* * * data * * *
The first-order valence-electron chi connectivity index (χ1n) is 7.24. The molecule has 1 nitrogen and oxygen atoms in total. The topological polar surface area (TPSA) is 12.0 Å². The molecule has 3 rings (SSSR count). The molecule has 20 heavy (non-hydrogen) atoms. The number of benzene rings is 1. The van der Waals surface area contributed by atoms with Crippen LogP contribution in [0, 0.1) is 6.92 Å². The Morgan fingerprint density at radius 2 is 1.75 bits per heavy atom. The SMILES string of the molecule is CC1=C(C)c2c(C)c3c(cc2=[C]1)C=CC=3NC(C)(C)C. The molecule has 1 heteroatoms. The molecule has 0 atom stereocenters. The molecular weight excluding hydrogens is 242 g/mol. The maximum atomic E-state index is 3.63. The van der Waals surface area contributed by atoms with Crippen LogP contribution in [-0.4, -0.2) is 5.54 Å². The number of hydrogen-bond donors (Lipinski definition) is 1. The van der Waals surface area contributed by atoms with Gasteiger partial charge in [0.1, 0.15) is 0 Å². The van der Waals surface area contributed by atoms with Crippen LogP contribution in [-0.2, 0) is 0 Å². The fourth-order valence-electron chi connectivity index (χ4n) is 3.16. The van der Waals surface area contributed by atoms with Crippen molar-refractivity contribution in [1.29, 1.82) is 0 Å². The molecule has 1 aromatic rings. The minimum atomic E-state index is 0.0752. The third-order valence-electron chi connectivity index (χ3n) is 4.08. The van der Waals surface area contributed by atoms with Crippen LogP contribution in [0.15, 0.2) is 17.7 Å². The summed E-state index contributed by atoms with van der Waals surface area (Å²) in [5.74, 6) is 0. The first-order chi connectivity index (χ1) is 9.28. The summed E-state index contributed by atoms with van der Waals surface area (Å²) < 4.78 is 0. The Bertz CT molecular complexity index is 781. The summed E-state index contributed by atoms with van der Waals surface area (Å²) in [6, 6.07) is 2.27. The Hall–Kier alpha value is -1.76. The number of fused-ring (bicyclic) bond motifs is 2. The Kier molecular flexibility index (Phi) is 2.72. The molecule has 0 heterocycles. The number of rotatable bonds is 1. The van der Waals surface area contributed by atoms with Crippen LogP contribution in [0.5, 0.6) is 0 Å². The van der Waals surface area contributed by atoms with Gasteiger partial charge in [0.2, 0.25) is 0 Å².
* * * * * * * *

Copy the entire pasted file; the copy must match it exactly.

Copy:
The first-order valence-electron chi connectivity index (χ1n) is 7.24. The molecule has 1 nitrogen and oxygen atoms in total. The topological polar surface area (TPSA) is 12.0 Å². The molecule has 3 rings (SSSR count). The molecule has 20 heavy (non-hydrogen) atoms. The number of benzene rings is 1. The van der Waals surface area contributed by atoms with Crippen LogP contribution in [0, 0.1) is 6.92 Å². The Morgan fingerprint density at radius 2 is 1.75 bits per heavy atom. The SMILES string of the molecule is CC1=C(C)c2c(C)c3c(cc2=[C]1)C=CC=3NC(C)(C)C. The molecule has 1 heteroatoms. The molecule has 0 atom stereocenters. The molecular weight excluding hydrogens is 242 g/mol. The maximum atomic E-state index is 3.63. The van der Waals surface area contributed by atoms with Crippen LogP contribution in [-0.4, -0.2) is 5.54 Å². The number of hydrogen-bond donors (Lipinski definition) is 1. The van der Waals surface area contributed by atoms with Gasteiger partial charge in [0.1, 0.15) is 0 Å². The van der Waals surface area contributed by atoms with Crippen LogP contribution in [-0.2, 0) is 0 Å². The fourth-order valence-electron chi connectivity index (χ4n) is 3.16. The van der Waals surface area contributed by atoms with Crippen molar-refractivity contribution in [1.29, 1.82) is 0 Å². The molecule has 1 aromatic rings. The minimum atomic E-state index is 0.0752. The third-order valence-electron chi connectivity index (χ3n) is 4.08. The van der Waals surface area contributed by atoms with Crippen LogP contribution in [0.15, 0.2) is 17.7 Å². The summed E-state index contributed by atoms with van der Waals surface area (Å²) in [5.74, 6) is 0. The first-order chi connectivity index (χ1) is 9.28. The summed E-state index contributed by atoms with van der Waals surface area (Å²) < 4.78 is 0. The Bertz CT molecular complexity index is 781. The summed E-state index contributed by atoms with van der Waals surface area (Å²) in [6, 6.07) is 2.27. The Hall–Kier alpha value is -1.76. The number of fused-ring (bicyclic) bond motifs is 2. The Kier molecular flexibility index (Phi) is 2.72. The molecule has 0 heterocycles. The number of rotatable bonds is 1. The van der Waals surface area contributed by atoms with Crippen LogP contribution in [0.5, 0.6) is 0 Å². The van der Waals surface area contributed by atoms with Gasteiger partial charge in [0.2, 0.25) is 0 Å².